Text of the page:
The enemies of Israel feared greatly, but they did not retreat when they were afraid, but launched a bold attack. Afraid to attack Israel directly, they attacked their former ally, the Gibeonites, who were now servants of Israel. We saw earlier that, Joshua, the leaders of Israel, and all the people of Israel knew they made a bad vow to the Gibeonites, yet they did not turn their backs on that vow. But here, we see Joshua and the leaders of Israel even going a step further. Allowing these Canaanite kings to wipe out the Gibeonites would have been a convenient way to get out of a vow that should not have been made, but they will have none of it. Though Joshua was only bound to not kill the Gibeonites himself (Joshua 9:15), he goes on to fulfill the spirit of the vow he made to the Gibeonites. And what does God do? He commands Joshua to not fear them. Though Joshua has reason to fear because Israel faces a confederation of five kings, God commands Joshua to not fear his enemies. But, the command is coupled with a promise that Israel will be victorious. Having the assurance of God’s promise, Joshua did not sit back to passively watch God work without his participation. He went to great effort to participate with the work and will of God. This took hard work and initiative on Joshua’s part. God does His work, but He draws us into working with Him. The result? God’s work, and the partnership of Joshua’s work with the Lord, accomplished something great. We read in the remainder of chapter ten that Israel not only defeats the five armies in this battle, with some amazing feats from God might I add, but it sets Israel up for defeating all these other cities in Canaan, thereby conquering all the southern Canaanite kingdoms. The victory was won one at a time. God knew what He was doing in selecting which particular battles to fight, and when they needed to be fought. Most importantly, the key to victory was that the Lord God of Israel fought for Israel.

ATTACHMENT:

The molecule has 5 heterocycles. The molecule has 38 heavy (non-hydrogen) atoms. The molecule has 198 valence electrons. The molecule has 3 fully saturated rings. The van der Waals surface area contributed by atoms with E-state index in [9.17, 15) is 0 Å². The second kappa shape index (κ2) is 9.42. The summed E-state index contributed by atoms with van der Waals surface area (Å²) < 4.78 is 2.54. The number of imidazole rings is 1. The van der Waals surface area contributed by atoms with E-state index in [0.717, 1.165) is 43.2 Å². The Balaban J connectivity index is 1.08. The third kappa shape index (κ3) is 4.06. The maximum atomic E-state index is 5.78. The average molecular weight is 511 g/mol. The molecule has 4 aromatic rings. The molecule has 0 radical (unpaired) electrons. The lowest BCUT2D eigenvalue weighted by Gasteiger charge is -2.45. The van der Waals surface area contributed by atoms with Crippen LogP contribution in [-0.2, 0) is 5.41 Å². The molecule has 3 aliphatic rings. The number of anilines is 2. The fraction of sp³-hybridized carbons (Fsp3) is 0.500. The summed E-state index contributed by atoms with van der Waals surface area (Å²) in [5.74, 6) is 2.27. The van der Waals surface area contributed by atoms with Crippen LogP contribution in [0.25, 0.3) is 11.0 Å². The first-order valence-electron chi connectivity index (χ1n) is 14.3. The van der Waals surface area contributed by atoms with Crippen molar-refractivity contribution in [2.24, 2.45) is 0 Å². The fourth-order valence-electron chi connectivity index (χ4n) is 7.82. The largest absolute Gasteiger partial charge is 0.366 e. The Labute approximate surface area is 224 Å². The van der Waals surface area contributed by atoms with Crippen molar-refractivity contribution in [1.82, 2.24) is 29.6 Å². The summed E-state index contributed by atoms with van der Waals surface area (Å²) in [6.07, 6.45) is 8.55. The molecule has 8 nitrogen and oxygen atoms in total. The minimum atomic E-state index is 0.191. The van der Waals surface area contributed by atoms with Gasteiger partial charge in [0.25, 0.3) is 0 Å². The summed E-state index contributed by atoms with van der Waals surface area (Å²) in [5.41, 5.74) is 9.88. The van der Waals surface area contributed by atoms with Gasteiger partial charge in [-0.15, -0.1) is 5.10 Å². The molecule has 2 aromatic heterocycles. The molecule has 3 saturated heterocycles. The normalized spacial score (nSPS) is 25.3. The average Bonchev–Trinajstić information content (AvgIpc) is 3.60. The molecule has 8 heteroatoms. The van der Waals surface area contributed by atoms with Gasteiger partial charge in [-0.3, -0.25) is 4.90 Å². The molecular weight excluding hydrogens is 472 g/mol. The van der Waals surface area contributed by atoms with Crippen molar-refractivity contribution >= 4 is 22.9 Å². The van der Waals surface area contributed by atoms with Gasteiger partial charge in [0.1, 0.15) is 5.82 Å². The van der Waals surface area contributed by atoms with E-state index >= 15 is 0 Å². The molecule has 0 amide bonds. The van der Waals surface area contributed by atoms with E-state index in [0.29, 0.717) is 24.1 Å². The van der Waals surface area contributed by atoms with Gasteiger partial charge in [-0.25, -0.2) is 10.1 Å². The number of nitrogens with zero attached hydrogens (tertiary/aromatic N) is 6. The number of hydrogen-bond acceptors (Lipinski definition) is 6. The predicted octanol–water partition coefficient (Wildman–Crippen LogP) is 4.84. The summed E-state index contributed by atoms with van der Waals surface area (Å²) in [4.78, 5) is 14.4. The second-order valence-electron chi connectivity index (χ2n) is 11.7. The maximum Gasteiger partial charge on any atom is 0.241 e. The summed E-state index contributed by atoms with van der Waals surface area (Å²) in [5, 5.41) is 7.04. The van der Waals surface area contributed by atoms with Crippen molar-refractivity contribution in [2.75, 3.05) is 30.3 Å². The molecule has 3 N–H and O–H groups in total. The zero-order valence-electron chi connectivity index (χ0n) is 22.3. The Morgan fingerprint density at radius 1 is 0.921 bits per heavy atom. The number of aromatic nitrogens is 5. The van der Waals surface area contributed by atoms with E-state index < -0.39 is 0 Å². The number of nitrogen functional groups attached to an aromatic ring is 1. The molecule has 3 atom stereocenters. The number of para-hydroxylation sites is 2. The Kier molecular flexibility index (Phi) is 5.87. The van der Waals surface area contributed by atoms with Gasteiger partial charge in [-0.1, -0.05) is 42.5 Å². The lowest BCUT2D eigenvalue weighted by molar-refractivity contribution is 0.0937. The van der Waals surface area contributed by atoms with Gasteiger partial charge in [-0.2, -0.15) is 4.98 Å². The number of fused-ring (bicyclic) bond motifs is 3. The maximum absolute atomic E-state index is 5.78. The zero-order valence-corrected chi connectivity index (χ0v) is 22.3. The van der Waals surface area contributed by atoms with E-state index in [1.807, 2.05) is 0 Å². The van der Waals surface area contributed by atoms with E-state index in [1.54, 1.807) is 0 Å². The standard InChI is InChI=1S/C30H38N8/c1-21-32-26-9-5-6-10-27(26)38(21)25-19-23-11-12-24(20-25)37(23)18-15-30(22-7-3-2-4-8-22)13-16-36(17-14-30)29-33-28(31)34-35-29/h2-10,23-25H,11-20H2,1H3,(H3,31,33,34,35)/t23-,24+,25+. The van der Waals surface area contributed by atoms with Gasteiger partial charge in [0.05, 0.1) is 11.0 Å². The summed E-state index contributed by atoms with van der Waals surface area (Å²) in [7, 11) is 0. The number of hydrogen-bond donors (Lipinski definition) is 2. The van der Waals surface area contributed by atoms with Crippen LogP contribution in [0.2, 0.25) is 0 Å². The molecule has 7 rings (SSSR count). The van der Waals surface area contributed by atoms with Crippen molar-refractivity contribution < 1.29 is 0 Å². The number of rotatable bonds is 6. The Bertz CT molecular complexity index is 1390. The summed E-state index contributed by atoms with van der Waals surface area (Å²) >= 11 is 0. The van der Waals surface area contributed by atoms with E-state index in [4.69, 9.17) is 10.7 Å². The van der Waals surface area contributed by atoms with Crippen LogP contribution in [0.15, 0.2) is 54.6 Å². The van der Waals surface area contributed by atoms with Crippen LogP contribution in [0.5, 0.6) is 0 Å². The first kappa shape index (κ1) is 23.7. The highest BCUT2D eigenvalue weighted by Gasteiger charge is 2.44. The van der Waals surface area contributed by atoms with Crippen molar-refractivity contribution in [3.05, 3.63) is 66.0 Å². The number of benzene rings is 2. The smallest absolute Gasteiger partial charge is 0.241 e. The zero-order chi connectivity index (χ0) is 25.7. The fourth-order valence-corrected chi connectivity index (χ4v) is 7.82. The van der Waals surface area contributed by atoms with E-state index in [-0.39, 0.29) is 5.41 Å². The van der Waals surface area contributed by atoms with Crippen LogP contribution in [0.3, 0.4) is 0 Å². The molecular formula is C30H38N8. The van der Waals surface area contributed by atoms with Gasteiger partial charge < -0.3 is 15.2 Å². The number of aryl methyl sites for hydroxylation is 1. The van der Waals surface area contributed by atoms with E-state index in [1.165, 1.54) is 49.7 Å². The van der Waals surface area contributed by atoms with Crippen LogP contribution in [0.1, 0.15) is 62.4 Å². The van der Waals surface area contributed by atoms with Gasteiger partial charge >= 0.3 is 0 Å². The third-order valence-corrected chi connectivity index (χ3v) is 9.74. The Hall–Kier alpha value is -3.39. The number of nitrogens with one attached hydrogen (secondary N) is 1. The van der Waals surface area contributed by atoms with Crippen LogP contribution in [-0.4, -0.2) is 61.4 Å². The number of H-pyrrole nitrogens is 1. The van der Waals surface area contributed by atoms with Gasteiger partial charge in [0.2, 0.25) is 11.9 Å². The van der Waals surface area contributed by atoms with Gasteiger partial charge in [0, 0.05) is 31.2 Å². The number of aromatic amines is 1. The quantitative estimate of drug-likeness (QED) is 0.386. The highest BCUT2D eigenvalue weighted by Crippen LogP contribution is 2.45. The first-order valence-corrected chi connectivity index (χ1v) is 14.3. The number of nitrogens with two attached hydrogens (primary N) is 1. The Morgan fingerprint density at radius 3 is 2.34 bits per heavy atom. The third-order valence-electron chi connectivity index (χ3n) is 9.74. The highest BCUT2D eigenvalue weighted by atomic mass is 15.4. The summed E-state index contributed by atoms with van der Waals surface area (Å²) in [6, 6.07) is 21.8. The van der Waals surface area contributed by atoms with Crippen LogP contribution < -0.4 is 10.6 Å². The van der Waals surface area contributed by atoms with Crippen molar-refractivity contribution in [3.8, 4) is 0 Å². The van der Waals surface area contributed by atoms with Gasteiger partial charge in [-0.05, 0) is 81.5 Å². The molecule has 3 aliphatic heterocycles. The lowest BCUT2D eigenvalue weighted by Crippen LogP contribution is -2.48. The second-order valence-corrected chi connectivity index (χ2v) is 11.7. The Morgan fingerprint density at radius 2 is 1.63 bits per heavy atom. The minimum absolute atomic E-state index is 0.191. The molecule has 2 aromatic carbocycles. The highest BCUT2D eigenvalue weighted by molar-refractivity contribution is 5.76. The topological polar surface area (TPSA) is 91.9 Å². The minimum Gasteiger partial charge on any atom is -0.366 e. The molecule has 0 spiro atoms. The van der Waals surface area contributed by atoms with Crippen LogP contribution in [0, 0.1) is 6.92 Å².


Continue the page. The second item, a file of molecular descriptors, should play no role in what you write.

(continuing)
Let’s look at the story again and at the amazing grace of God towards both the Israelites and the Gibeonites.

Israel messed up big time. They did not seek God’s counsel when the Gibeonites approached them, which resulted in making a covenant, a treaty with them. But even so they already knew what His answer would be, for by law Israel was forbidden to make peace with any of the tribes of Canaan (Ex. 23:23-24). And what does God do? He allows Israel to make their mistake, and does not punish them for it (God’s mercy). But look what it results in: through their mistake, God gives them the Gibeonites (thus enlarging the nation Israel) and He gives them the five other cities, and ultimately the whole southern region, as a result of their sin (God’s grace)